First Party, Third Party, and Product Liability Systems: Can Economic Analysis of Law Tell Us Anything About Them?, 69 Iowa Law Review 33 (1984)
The recent criticism of economic analysis of law, though differing in its sources, has centered on the notion that economic efficiency always depends for its very meaning and for its application on values extraneous to it. Without judgments that economics cannot make about distributional fairness and about original rights, entitlements, or starting points, economic analysis gives no answers. According to this criticism, therefore, one should abandon economic analysis and return to notions of justice in law making. What the critics mean by justice, however, varies with each critic. To Ronald Dworkin it means going back to philosophy. To Duncan Kennedy it means ideology or his own intuitions about what is just. To Richard Epstein it seems to mean returning to the common law and common-law relationships. To others, I suppose, it means accepting what the majority wishes, as "just." All of these are, of course, what the new economic analysis of law sought to allow us to criticize, at least when they were viewed as ultimate sources of law.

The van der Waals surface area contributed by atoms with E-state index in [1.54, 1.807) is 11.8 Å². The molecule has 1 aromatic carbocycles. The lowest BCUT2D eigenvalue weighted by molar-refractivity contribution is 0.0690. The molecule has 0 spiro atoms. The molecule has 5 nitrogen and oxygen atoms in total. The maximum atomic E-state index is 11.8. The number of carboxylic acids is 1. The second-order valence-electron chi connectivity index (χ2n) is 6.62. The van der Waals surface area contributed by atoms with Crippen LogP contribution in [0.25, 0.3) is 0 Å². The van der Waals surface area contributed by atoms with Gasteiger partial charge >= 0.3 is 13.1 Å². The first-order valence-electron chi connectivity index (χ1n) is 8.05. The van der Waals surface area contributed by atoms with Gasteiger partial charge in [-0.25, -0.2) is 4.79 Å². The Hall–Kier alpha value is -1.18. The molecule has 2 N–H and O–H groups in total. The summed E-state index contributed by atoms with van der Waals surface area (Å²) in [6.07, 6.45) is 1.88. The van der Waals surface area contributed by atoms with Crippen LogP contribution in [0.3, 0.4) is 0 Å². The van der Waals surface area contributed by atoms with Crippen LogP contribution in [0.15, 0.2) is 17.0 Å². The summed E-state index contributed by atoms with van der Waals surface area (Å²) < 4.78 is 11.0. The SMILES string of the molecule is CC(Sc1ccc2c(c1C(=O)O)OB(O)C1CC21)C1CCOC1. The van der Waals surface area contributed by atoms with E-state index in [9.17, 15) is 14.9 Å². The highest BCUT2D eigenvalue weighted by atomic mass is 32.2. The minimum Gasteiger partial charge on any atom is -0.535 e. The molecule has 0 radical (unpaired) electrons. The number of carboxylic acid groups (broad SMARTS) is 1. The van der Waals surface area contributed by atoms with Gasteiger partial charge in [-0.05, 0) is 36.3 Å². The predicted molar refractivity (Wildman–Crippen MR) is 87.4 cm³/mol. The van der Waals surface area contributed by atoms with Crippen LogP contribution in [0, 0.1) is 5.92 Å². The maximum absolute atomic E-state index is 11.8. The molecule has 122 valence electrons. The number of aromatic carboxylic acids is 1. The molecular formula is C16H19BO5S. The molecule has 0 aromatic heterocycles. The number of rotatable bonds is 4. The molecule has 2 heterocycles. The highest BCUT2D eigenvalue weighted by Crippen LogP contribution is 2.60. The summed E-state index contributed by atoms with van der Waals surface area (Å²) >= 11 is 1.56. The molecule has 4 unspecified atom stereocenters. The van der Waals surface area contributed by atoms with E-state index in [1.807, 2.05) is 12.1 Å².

Date of Authorship for this Version
Calabresi, Guido, "First Party, Third Party, and Product Liability Systems: Can Economic Analysis of Law Tell Us Anything About Them?" (1984). Faculty Scholarship Series. 2019.